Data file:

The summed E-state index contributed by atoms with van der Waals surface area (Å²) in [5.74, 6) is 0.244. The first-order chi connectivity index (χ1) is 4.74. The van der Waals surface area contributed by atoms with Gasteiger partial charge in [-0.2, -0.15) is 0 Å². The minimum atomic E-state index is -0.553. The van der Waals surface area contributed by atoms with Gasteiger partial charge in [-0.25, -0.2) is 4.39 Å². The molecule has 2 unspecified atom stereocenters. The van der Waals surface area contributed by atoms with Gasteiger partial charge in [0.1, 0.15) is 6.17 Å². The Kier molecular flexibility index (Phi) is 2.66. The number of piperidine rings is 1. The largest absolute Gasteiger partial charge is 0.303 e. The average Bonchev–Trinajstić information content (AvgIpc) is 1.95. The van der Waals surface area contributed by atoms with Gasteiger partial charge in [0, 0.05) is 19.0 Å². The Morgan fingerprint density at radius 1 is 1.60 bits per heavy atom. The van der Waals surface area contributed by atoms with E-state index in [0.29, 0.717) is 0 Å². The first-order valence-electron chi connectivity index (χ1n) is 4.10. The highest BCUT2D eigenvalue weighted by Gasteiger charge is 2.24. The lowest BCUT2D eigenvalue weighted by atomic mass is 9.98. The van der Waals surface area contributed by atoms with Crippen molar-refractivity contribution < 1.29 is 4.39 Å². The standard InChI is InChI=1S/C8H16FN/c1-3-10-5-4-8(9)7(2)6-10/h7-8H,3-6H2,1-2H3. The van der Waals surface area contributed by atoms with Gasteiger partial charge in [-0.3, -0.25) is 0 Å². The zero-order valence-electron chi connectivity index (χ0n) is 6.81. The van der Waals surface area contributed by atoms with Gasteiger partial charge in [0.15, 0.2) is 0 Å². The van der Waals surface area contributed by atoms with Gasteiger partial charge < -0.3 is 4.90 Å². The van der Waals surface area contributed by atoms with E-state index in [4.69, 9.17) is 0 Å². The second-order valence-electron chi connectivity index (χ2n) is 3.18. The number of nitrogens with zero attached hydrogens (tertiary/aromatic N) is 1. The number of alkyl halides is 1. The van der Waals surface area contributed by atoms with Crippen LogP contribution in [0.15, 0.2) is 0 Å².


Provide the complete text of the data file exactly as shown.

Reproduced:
The summed E-state index contributed by atoms with van der Waals surface area (Å²) in [5.74, 6) is 0.244. The first-order chi connectivity index (χ1) is 4.74. The van der Waals surface area contributed by atoms with Gasteiger partial charge in [-0.2, -0.15) is 0 Å². The minimum atomic E-state index is -0.553. The van der Waals surface area contributed by atoms with Gasteiger partial charge in [-0.25, -0.2) is 4.39 Å². The molecule has 2 unspecified atom stereocenters. The van der Waals surface area contributed by atoms with Gasteiger partial charge in [0.1, 0.15) is 6.17 Å². The Kier molecular flexibility index (Phi) is 2.66. The number of piperidine rings is 1. The largest absolute Gasteiger partial charge is 0.303 e. The average Bonchev–Trinajstić information content (AvgIpc) is 1.95. The van der Waals surface area contributed by atoms with Gasteiger partial charge in [0, 0.05) is 19.0 Å². The Morgan fingerprint density at radius 1 is 1.60 bits per heavy atom. The van der Waals surface area contributed by atoms with E-state index in [0.29, 0.717) is 0 Å². The first-order valence-electron chi connectivity index (χ1n) is 4.10. The highest BCUT2D eigenvalue weighted by Gasteiger charge is 2.24. The lowest BCUT2D eigenvalue weighted by atomic mass is 9.98. The van der Waals surface area contributed by atoms with Crippen molar-refractivity contribution < 1.29 is 4.39 Å². The standard InChI is InChI=1S/C8H16FN/c1-3-10-5-4-8(9)7(2)6-10/h7-8H,3-6H2,1-2H3. The van der Waals surface area contributed by atoms with Gasteiger partial charge in [-0.3, -0.25) is 0 Å². The zero-order valence-electron chi connectivity index (χ0n) is 6.81. The van der Waals surface area contributed by atoms with Gasteiger partial charge in [0.15, 0.2) is 0 Å². The van der Waals surface area contributed by atoms with Gasteiger partial charge < -0.3 is 4.90 Å². The van der Waals surface area contributed by atoms with E-state index in [4.69, 9.17) is 0 Å². The second-order valence-electron chi connectivity index (χ2n) is 3.18. The number of nitrogens with zero attached hydrogens (tertiary/aromatic N) is 1. The number of alkyl halides is 1. The van der Waals surface area contributed by atoms with Crippen LogP contribution in [0.15, 0.2) is 0 Å².